Tar. - An empyreumatic oleoresin obtained by the destructive distillation of the wood of Pinus palustris, Miller, and of other species of Pinus (nat. ord. Coniferae).


United States.


Thick, viscid, semi-fluid, blackish-brown, heavier than water, transparent in thin layers, becoming granular and opaque with age; odor empyreumatic, terebinthinate; taste sharp, empyreumatic.


Slightly, in water; soluble in Alcohol, fixed and volatile oils, and solution of Potassium or Sodium Hydrate. On distillation it gives off an empyreumatic oil (oil of tar), which is official {see below), and pyroligneous acid. What remains behind is pitch. This is black, solid, melting in boiling water.


Tar is a very complex substance. The chief constituents are - (1) Oil of Turpentine (see p. 515). (2) Creosote {see p. 334). (3) Phenols {see p. 324). (4) Pyrocatechin, or Catechol, C6H6O2 (which see). (5) Acetic Acid. (6) Acetone. (7) Xylol. (8) Toluol. (9) Methylic Alcohol. (10) Resins.

Dose, 1/4 to 1 dr.; 1. to 4. gm., in the form of pill.


1. Syrupus Picis Liquidae. - Syrup of Tar. Tar, 75; Water, 150; Boiling Distilled Water, 400; Sugar, 800; Glycerin, 100; Distilled Water to 1000. By solution, decantation and filtration.

Dose, 1 to 4 fl. dr.; 4. to 15. c.c.

2. Unguentum Picis Liquidae. - Tar Ointment. Tar, 500; Yellow Wax, 125; Lard, 375.

Oleum Picis Liquidae. Oil Of Tar

A volatile oil distilled from Tar.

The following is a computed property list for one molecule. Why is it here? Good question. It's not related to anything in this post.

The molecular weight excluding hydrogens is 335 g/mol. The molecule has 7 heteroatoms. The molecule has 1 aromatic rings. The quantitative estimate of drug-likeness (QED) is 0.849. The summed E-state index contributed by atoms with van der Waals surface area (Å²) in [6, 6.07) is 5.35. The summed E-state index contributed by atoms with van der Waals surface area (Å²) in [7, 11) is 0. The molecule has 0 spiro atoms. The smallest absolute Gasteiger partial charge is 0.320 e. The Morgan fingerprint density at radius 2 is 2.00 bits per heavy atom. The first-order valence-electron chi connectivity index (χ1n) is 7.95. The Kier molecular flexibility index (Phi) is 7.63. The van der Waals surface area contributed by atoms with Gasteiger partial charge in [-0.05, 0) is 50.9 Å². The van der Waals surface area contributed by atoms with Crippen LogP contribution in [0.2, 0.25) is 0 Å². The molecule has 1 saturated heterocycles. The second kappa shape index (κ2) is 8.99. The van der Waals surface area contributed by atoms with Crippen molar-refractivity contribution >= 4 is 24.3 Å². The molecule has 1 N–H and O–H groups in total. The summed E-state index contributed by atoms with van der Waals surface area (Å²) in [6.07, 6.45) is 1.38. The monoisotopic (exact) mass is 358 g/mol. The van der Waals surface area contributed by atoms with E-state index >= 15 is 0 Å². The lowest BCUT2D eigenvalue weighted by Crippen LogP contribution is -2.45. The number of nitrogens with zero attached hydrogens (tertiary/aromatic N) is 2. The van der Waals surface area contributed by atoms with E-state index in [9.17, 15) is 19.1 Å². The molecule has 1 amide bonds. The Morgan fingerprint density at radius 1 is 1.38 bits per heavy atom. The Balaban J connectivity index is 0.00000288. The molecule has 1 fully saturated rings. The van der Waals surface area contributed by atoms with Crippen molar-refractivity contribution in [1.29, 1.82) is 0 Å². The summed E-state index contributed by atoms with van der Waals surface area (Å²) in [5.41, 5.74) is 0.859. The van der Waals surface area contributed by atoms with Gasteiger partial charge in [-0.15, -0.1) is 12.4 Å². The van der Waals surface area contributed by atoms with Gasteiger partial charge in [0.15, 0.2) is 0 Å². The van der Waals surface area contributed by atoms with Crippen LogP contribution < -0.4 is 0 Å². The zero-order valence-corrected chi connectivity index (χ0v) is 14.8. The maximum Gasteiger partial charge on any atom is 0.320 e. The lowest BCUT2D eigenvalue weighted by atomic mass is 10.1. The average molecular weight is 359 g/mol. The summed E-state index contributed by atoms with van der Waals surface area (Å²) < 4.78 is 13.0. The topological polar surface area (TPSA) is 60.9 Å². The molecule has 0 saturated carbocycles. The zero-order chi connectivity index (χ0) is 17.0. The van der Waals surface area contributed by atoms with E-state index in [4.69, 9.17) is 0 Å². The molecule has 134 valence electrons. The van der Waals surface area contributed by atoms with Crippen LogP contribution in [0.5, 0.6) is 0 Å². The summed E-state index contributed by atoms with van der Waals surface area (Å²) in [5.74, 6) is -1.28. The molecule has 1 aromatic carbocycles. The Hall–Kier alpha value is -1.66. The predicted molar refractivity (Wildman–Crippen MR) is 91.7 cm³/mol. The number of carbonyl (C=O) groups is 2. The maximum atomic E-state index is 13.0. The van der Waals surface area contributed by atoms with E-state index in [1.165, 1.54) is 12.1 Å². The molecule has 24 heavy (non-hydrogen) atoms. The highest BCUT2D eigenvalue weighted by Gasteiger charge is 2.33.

An almost colorless liquid when freshly distilled, but soon acquiring a dark, reddish-brown color, and having a strong, tarry odor and taste. Sp. gr., about 0.970.


Readily in Alcohol.

Action Of Tar


Tar has precisely the same action as oil of turpentine, but it is not so powerful, therefore the vascular dilatation rarely proceeds to the stage of vesication; but pustules may result if the tar is rubbed in.


It is very liable to upset digestion; in large doses it causes epigastric pain, vomiting, severe headache, dark urine, and other symptoms of carbolic acid poisoning (see p. 332). Some of its constituents are excreted by mucous membranes, especially the bronchial, on which it acts as a disinfectant, stimulating expectorant.

Therapeutics Of Tar


Tar ointment, which is sometimes rather hard, and may be softened by half the wax with almond oil, is often applied as a stimulant to chronic skin diseases, such as psoriasis and chronic eczema. Because of its mildly anaesthetic action, it is sometime? useful in pruritus.

Wood tar is the only official form of tar, but coal tar is often used in medicine. The prepared form of it is made by simply heating and stirring coal tar at 120o F. 48o C. for an hour. Liquor Picis Carbonis not official is a favorite preparation for many skin diseases. It may be made thus: Dissolve resin soap, 1 (see below) in alcohol, 8; add prepared coal tar, 4; digest at 125o F. 51o C for two days, allow it to cool, then decant and filter. An ointment of 3 parts of lard with 1 of this solution may be made. Liquor Carbonis Detergens not official is an alcoholic solution of ordinary coal tar. It is used externally in skin diseases, diluted in 20 parts of water.


Coal tar is rarely prescribed for internal use. Wood tar is only given as an expectorant, and it is very valuable for chronic bronchitis. It may be prescribed as a pill or as the syrup, or as Vinum Picis not official (a saturated solution of wood tar in sherry, dose 1 to 4 fl. dr. 4. to 15. c.c.), or as the French preparation, Eau de Goudron. Tar water is made by stirring wood tar with water 1 to 4 for fifteen minutes and decanting. The dose is a pint 480. c.c. daily. It may be used externally as a wash. The syrup with syrup of wild cherry (see p. 462) and apomorphine hydrochlorate 1/20 gr.; .003 gm., forms an excellent cough mixture.